Hippie

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  • Topic: Hippie, Counterculture, Sexual revolution
  • Pages : 3 (906 words )
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  • Published : March 3, 2013
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HIPPIE?
The hippie subculture was originally a youth movement that arose in the United States during the mid-1960s and spread to other countries around the world. Theetymology of the term 'hippie' is from hipster, and was initially used to describe beatniks who had moved into San Francisco's Haight-Ashbury district. Both the words "hip" and "hep" came from African American culture and denote "awareness".[1] The early hippies inherited the countercultural values of the Beat Generation, created their own communities, listened to psychedelic rock, embraced the sexual revolution, and some used drugs such as cannabis, LSD and psychedelic mushrooms to explore altered states of consciousness. Hippies who questioned authority and traditional values eventually made inroads into the mainstream, and spawned a cultural revolution that still resonates worldwide.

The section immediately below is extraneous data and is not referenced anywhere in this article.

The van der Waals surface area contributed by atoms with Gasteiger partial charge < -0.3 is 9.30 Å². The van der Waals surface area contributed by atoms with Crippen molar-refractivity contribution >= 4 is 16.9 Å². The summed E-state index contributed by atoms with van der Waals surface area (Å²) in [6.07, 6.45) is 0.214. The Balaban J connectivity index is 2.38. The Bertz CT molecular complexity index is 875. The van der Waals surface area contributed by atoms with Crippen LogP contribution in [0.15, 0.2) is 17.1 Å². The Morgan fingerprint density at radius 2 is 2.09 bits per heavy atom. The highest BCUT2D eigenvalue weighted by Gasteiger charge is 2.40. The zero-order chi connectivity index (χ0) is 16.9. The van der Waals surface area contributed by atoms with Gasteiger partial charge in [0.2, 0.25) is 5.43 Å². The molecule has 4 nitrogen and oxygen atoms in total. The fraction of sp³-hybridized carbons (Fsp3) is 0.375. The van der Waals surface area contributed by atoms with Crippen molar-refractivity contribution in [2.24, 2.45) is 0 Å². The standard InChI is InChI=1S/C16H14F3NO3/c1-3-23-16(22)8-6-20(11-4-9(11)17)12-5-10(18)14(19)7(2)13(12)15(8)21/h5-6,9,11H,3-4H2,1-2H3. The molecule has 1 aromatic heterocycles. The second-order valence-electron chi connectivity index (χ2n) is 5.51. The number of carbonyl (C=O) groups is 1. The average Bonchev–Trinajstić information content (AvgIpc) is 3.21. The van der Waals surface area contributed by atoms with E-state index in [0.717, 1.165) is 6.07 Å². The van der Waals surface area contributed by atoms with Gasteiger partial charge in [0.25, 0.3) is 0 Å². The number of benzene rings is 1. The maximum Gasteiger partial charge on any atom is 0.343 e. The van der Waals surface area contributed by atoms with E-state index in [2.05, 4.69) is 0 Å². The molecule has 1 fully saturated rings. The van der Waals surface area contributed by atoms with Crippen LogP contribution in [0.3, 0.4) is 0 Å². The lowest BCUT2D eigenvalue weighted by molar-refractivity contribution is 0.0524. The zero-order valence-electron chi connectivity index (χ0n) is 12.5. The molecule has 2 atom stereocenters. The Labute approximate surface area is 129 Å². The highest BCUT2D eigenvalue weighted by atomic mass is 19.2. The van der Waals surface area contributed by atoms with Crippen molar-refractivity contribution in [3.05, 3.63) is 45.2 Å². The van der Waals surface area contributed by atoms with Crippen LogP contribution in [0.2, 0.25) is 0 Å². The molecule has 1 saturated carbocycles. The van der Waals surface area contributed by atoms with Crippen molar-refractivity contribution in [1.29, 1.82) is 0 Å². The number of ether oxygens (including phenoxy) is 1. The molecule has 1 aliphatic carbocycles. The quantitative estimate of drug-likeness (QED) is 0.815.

SKIRT
The hippies were against the hoop skirts and other royal outfits because the believed in social equalities. They believed that such outfits created social differences as its not possible for a common person to by such luxurious outfits. THEY USUALLY MADE TEIR OWN OUTFITS. THEY MADE skirts with cotton material with numereous colours. They used simple techniques like tie die. Their skirts often had colorful patterns majorly floral. The generally tied a scarf aroud their waste instead of a belt. Hippie dress, which they believed was part of the statement of who you were, included brightly colored, ragged clothes, tie-dyed t-shirts, beads, sandals (or barefoot), and jewelry, all of which served to differentiate them from the “straight” or “square” mainstream segments of society. Their aversion to commercialism also influenced their style of dress. Much of their clothing was often purchased at flea markets or second hand shops. ART

Hippies participated in alternative arts and street theater and listened to folk music and psychedelic rock as part of their anti-establishment lifestyle. They opposed political and...
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